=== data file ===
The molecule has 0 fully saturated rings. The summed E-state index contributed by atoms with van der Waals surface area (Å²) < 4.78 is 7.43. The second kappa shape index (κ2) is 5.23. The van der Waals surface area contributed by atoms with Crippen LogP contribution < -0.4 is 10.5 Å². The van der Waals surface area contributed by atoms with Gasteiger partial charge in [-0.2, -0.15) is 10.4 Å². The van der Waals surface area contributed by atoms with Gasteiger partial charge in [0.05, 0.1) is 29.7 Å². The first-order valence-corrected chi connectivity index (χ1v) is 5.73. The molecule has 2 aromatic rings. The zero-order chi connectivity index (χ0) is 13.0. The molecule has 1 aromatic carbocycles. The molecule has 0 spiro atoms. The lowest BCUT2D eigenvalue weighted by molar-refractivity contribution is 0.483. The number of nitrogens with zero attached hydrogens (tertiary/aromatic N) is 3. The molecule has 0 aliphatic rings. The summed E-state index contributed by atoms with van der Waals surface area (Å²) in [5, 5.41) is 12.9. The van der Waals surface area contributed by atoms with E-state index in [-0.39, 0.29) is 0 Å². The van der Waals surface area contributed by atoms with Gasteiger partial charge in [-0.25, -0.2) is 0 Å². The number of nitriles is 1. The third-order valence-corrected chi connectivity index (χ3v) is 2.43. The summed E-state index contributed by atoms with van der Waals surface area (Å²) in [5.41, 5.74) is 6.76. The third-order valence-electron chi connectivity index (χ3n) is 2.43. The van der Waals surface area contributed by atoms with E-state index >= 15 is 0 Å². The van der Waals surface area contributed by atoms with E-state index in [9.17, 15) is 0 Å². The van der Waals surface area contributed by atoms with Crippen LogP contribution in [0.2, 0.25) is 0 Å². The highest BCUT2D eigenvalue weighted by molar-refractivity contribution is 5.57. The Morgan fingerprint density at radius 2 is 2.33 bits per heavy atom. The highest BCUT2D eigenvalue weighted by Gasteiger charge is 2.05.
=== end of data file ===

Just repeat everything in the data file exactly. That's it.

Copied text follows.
The molecule has 0 fully saturated rings. The summed E-state index contributed by atoms with van der Waals surface area (Å²) < 4.78 is 7.43. The second kappa shape index (κ2) is 5.23. The van der Waals surface area contributed by atoms with Crippen LogP contribution < -0.4 is 10.5 Å². The van der Waals surface area contributed by atoms with Gasteiger partial charge in [-0.2, -0.15) is 10.4 Å². The van der Waals surface area contributed by atoms with Gasteiger partial charge in [0.05, 0.1) is 29.7 Å². The first-order valence-corrected chi connectivity index (χ1v) is 5.73. The molecule has 2 aromatic rings. The zero-order chi connectivity index (χ0) is 13.0. The molecule has 1 aromatic carbocycles. The molecule has 0 spiro atoms. The lowest BCUT2D eigenvalue weighted by molar-refractivity contribution is 0.483. The number of nitrogens with zero attached hydrogens (tertiary/aromatic N) is 3. The molecule has 0 aliphatic rings. The summed E-state index contributed by atoms with van der Waals surface area (Å²) in [5, 5.41) is 12.9. The van der Waals surface area contributed by atoms with E-state index in [-0.39, 0.29) is 0 Å². The van der Waals surface area contributed by atoms with Gasteiger partial charge in [-0.25, -0.2) is 0 Å². The number of nitriles is 1. The third-order valence-corrected chi connectivity index (χ3v) is 2.43. The summed E-state index contributed by atoms with van der Waals surface area (Å²) in [5.41, 5.74) is 6.76. The third-order valence-electron chi connectivity index (χ3n) is 2.43. The van der Waals surface area contributed by atoms with E-state index >= 15 is 0 Å². The van der Waals surface area contributed by atoms with E-state index in [9.17, 15) is 0 Å². The van der Waals surface area contributed by atoms with Crippen LogP contribution in [0.2, 0.25) is 0 Å². The highest BCUT2D eigenvalue weighted by molar-refractivity contribution is 5.57. The Morgan fingerprint density at radius 2 is 2.33 bits per heavy atom. The highest BCUT2D eigenvalue weighted by Gasteiger charge is 2.05.